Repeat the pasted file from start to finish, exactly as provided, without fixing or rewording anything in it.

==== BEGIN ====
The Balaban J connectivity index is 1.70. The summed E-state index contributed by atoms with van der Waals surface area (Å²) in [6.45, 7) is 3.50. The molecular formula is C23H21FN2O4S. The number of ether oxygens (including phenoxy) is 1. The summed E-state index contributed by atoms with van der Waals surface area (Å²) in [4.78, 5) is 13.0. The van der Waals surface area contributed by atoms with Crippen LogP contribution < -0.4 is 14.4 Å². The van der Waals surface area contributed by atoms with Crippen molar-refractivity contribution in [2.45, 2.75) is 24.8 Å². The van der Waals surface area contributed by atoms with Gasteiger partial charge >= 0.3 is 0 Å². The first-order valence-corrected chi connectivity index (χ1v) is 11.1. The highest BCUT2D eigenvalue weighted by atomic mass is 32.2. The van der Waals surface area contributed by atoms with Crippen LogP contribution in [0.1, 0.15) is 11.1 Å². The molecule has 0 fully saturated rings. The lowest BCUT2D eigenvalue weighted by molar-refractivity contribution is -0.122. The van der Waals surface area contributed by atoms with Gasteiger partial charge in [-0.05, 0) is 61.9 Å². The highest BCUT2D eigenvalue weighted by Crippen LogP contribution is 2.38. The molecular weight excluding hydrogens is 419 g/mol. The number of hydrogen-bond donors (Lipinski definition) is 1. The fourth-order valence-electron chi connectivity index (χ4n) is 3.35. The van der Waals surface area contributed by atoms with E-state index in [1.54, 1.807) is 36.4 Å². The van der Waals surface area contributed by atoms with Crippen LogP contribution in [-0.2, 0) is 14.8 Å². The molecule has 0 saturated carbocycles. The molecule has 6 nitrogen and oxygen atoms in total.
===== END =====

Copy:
The Balaban J connectivity index is 1.70. The summed E-state index contributed by atoms with van der Waals surface area (Å²) in [6.45, 7) is 3.50. The molecular formula is C23H21FN2O4S. The number of ether oxygens (including phenoxy) is 1. The summed E-state index contributed by atoms with van der Waals surface area (Å²) in [4.78, 5) is 13.0. The van der Waals surface area contributed by atoms with Crippen LogP contribution < -0.4 is 14.4 Å². The van der Waals surface area contributed by atoms with Crippen molar-refractivity contribution in [2.45, 2.75) is 24.8 Å². The van der Waals surface area contributed by atoms with Gasteiger partial charge >= 0.3 is 0 Å². The first-order valence-corrected chi connectivity index (χ1v) is 11.1. The highest BCUT2D eigenvalue weighted by atomic mass is 32.2. The van der Waals surface area contributed by atoms with Crippen LogP contribution in [0.1, 0.15) is 11.1 Å². The molecule has 0 fully saturated rings. The lowest BCUT2D eigenvalue weighted by molar-refractivity contribution is -0.122. The van der Waals surface area contributed by atoms with Gasteiger partial charge in [-0.05, 0) is 61.9 Å². The highest BCUT2D eigenvalue weighted by Crippen LogP contribution is 2.38. The molecular weight excluding hydrogens is 419 g/mol. The number of hydrogen-bond donors (Lipinski definition) is 1. The fourth-order valence-electron chi connectivity index (χ4n) is 3.35. The van der Waals surface area contributed by atoms with E-state index in [1.54, 1.807) is 36.4 Å². The van der Waals surface area contributed by atoms with Crippen LogP contribution in [-0.2, 0) is 14.8 Å². The molecule has 0 saturated carbocycles. The molecule has 6 nitrogen and oxygen atoms in total.